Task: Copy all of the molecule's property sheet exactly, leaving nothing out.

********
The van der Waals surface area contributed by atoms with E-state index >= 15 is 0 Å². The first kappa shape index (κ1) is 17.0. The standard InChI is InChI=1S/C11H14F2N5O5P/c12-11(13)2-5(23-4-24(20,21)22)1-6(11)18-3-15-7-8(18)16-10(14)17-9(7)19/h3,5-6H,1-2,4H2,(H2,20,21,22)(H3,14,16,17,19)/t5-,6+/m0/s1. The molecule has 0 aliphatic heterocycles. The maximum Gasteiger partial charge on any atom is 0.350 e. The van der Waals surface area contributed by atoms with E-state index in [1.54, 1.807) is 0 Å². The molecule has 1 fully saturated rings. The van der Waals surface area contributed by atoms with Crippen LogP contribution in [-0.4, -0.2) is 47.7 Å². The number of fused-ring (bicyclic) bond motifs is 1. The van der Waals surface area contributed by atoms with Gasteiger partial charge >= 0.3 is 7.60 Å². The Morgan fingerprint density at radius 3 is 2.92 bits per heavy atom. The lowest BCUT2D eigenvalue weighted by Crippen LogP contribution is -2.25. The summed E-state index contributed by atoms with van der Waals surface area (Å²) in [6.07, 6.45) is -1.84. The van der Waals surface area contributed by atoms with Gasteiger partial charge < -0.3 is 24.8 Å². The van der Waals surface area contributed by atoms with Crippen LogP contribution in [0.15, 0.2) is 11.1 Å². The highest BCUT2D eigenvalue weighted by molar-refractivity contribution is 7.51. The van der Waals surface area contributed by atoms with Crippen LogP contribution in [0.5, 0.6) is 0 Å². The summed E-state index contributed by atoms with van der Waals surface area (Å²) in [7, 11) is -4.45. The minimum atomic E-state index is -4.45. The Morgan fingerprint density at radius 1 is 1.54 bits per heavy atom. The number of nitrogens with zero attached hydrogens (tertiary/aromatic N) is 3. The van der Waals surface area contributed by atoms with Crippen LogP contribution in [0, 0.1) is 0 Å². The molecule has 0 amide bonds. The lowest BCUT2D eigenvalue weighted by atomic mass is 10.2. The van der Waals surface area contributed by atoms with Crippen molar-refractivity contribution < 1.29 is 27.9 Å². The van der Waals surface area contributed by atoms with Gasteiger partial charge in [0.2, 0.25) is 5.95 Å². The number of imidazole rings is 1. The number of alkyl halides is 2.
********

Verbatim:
The van der Waals surface area contributed by atoms with E-state index >= 15 is 0 Å². The first kappa shape index (κ1) is 17.0. The standard InChI is InChI=1S/C11H14F2N5O5P/c12-11(13)2-5(23-4-24(20,21)22)1-6(11)18-3-15-7-8(18)16-10(14)17-9(7)19/h3,5-6H,1-2,4H2,(H2,20,21,22)(H3,14,16,17,19)/t5-,6+/m0/s1. The molecule has 0 aliphatic heterocycles. The maximum Gasteiger partial charge on any atom is 0.350 e. The van der Waals surface area contributed by atoms with E-state index in [1.54, 1.807) is 0 Å². The molecule has 1 fully saturated rings. The van der Waals surface area contributed by atoms with Crippen LogP contribution in [-0.4, -0.2) is 47.7 Å². The number of fused-ring (bicyclic) bond motifs is 1. The van der Waals surface area contributed by atoms with Gasteiger partial charge >= 0.3 is 7.60 Å². The Morgan fingerprint density at radius 3 is 2.92 bits per heavy atom. The lowest BCUT2D eigenvalue weighted by Crippen LogP contribution is -2.25. The summed E-state index contributed by atoms with van der Waals surface area (Å²) in [6.07, 6.45) is -1.84. The van der Waals surface area contributed by atoms with Gasteiger partial charge < -0.3 is 24.8 Å². The van der Waals surface area contributed by atoms with Crippen LogP contribution in [0.15, 0.2) is 11.1 Å². The highest BCUT2D eigenvalue weighted by molar-refractivity contribution is 7.51. The van der Waals surface area contributed by atoms with Crippen LogP contribution in [0.5, 0.6) is 0 Å². The summed E-state index contributed by atoms with van der Waals surface area (Å²) in [7, 11) is -4.45. The minimum atomic E-state index is -4.45. The Morgan fingerprint density at radius 1 is 1.54 bits per heavy atom. The number of nitrogens with zero attached hydrogens (tertiary/aromatic N) is 3. The van der Waals surface area contributed by atoms with Crippen LogP contribution in [0, 0.1) is 0 Å². The molecule has 0 amide bonds. The lowest BCUT2D eigenvalue weighted by atomic mass is 10.2. The van der Waals surface area contributed by atoms with Crippen molar-refractivity contribution < 1.29 is 27.9 Å². The van der Waals surface area contributed by atoms with Gasteiger partial charge in [0.2, 0.25) is 5.95 Å². The number of imidazole rings is 1. The number of alkyl halides is 2.